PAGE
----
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Thread: HGH, do the benefits justify the cost? You decide.

  1. #1
    EVO V.I.P.
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    HGH, do the benefits justify the cost? You decide.

    Growth hormone, athletic performance, and aging.

    Human growth hormone benefits, facts and fiction.
    Can human growth hormones really benefit aging, like the elusive fountain of youth? In 1513, the Spanish explorer Juan Ponce de Len arrived in Florida to search for the fountain of youth. If he got any benefit from his quest, it was due to the exercise involved in the search.

    Few men today believe in miraculous waters, but many, it seems, believe in the syringe of youth. Instead of drinking rejuvenating waters, they inject human growth hormone to slow the tick of the clock. Some are motivated by the claims of the "anti-aging" movement, others by the examples of young athletes seeking a competitive edge. Like Ponce de Len, the athletes still get the benefit of exercise, while older men may use growth hormone shots as a substitute for working out. But will growth hormone boost performance or slow aging? And is it safe?

    What is human growth hormone?
    Growth hormone (GH) is a small protein that is made by the pituitary gland and secreted into the bloodstream. GH production is controlled by a complex set of hormones produced in the hypothalamus of the brain and in the intestinal tract and pancreas.

    The pituitary puts out GH in bursts; levels rise following exercise, trauma, and sleep. Under normal conditions, more GH is produced at night than during the day. This physiology is complex, but at a minimum, it tells us that sporadic blood tests to measure GH levels are meaningless since high and low levels alternate throughout the day. But scientists who carefully measure overall GH production report that it rises during childhood, peaks during puberty, and declines from middle age onward.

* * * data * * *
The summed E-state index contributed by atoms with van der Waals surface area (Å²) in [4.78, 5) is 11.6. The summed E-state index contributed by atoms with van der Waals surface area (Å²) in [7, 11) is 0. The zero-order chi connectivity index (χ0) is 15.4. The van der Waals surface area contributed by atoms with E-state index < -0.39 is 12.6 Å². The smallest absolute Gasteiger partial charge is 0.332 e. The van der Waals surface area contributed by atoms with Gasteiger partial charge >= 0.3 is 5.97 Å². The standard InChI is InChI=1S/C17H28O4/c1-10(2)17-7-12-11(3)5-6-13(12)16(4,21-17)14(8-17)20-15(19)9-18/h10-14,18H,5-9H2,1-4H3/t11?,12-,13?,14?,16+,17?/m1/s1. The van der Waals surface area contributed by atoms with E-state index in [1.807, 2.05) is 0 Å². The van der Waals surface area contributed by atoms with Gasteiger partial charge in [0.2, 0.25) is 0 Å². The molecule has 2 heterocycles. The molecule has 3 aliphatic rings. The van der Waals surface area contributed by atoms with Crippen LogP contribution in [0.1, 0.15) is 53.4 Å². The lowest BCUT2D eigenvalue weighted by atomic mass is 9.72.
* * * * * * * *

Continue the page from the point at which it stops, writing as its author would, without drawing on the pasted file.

GH acts on many tissues throughout the body. In children and adolescents, it stimulates the growth of bone and cartilage. In people of all ages, GH boosts protein production, promotes the utilization of fat, interferes with the action of insulin, and raises blood sugar levels. GH also raises levels of insulin-like growth factor-1 (IGF-1).

    Human growth hormone benefits
    GH is available as a prescription drug that is administered by injection. GH is indicated for children with GH deficiency and others with very short stature. It is also approved to treat adult GH deficiency an uncommon condition that almost always develops in conjunction with major problems afflicting the hypothalamus, pituitary gland, or both. The diagnosis of adult GH deficiency depends on special tests that stimulate GH production; simple blood tests are useless at best, misleading at worst.

    Adults with bona fide GH deficiencies benefit from GH injections. They enjoy protection from fractures, increased muscle mass, improved exercise capacity and energy, and a reduced risk of future heart disease. But there is a price to pay. Up to 30% of patients experience side effects that include fluid retention, joint and muscle pain, carpal tunnel syndrome (pressure on the nerve in the wrist causing hand pain and numbness), and high blood sugar levels.

    HGH doping and athletic performance
    Adults who are GH deficient get larger muscles, more energy, and improved exercise capacity from replacement therapy. Athletes work hard to build their muscles and enhance performance. Some also turn to GH.